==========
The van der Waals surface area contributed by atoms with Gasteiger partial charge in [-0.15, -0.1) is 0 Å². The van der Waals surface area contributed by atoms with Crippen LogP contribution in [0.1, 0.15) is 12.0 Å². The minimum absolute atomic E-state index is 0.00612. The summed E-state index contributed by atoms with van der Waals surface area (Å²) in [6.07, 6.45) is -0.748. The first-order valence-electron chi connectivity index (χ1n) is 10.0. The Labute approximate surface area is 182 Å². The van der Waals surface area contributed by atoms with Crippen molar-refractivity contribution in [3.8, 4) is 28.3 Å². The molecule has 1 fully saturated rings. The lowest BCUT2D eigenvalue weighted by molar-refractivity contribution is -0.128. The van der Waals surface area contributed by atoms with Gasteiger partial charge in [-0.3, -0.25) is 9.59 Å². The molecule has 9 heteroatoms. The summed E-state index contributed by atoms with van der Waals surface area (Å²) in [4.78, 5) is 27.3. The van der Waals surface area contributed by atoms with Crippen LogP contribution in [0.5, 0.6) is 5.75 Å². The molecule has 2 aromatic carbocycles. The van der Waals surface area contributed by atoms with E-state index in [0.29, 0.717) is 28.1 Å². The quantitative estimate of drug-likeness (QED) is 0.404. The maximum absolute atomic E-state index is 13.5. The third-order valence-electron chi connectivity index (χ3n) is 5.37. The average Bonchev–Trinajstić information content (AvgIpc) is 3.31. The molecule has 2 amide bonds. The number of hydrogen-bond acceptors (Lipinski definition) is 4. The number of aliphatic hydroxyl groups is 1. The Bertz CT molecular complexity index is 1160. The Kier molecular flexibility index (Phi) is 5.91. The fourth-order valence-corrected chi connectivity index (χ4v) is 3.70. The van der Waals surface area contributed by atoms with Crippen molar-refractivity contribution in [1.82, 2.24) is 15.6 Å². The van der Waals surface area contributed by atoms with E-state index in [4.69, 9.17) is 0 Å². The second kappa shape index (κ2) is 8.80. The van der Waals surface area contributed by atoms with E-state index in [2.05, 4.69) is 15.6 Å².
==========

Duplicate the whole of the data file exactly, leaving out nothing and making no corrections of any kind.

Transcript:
The van der Waals surface area contributed by atoms with Gasteiger partial charge in [-0.15, -0.1) is 0 Å². The van der Waals surface area contributed by atoms with Crippen LogP contribution in [0.1, 0.15) is 12.0 Å². The minimum absolute atomic E-state index is 0.00612. The summed E-state index contributed by atoms with van der Waals surface area (Å²) in [6.07, 6.45) is -0.748. The first-order valence-electron chi connectivity index (χ1n) is 10.0. The Labute approximate surface area is 182 Å². The van der Waals surface area contributed by atoms with Crippen molar-refractivity contribution in [3.8, 4) is 28.3 Å². The molecule has 1 fully saturated rings. The lowest BCUT2D eigenvalue weighted by molar-refractivity contribution is -0.128. The van der Waals surface area contributed by atoms with Gasteiger partial charge in [-0.3, -0.25) is 9.59 Å². The molecule has 9 heteroatoms. The summed E-state index contributed by atoms with van der Waals surface area (Å²) in [4.78, 5) is 27.3. The van der Waals surface area contributed by atoms with Crippen LogP contribution in [0.5, 0.6) is 5.75 Å². The molecule has 2 aromatic carbocycles. The van der Waals surface area contributed by atoms with E-state index in [0.29, 0.717) is 28.1 Å². The quantitative estimate of drug-likeness (QED) is 0.404. The maximum absolute atomic E-state index is 13.5. The third-order valence-electron chi connectivity index (χ3n) is 5.37. The average Bonchev–Trinajstić information content (AvgIpc) is 3.31. The molecule has 2 amide bonds. The number of hydrogen-bond acceptors (Lipinski definition) is 4. The number of aliphatic hydroxyl groups is 1. The Bertz CT molecular complexity index is 1160. The Kier molecular flexibility index (Phi) is 5.91. The fourth-order valence-corrected chi connectivity index (χ4v) is 3.70. The van der Waals surface area contributed by atoms with Crippen molar-refractivity contribution in [1.82, 2.24) is 15.6 Å². The van der Waals surface area contributed by atoms with E-state index in [4.69, 9.17) is 0 Å². The second kappa shape index (κ2) is 8.80. The van der Waals surface area contributed by atoms with E-state index in [2.05, 4.69) is 15.6 Å².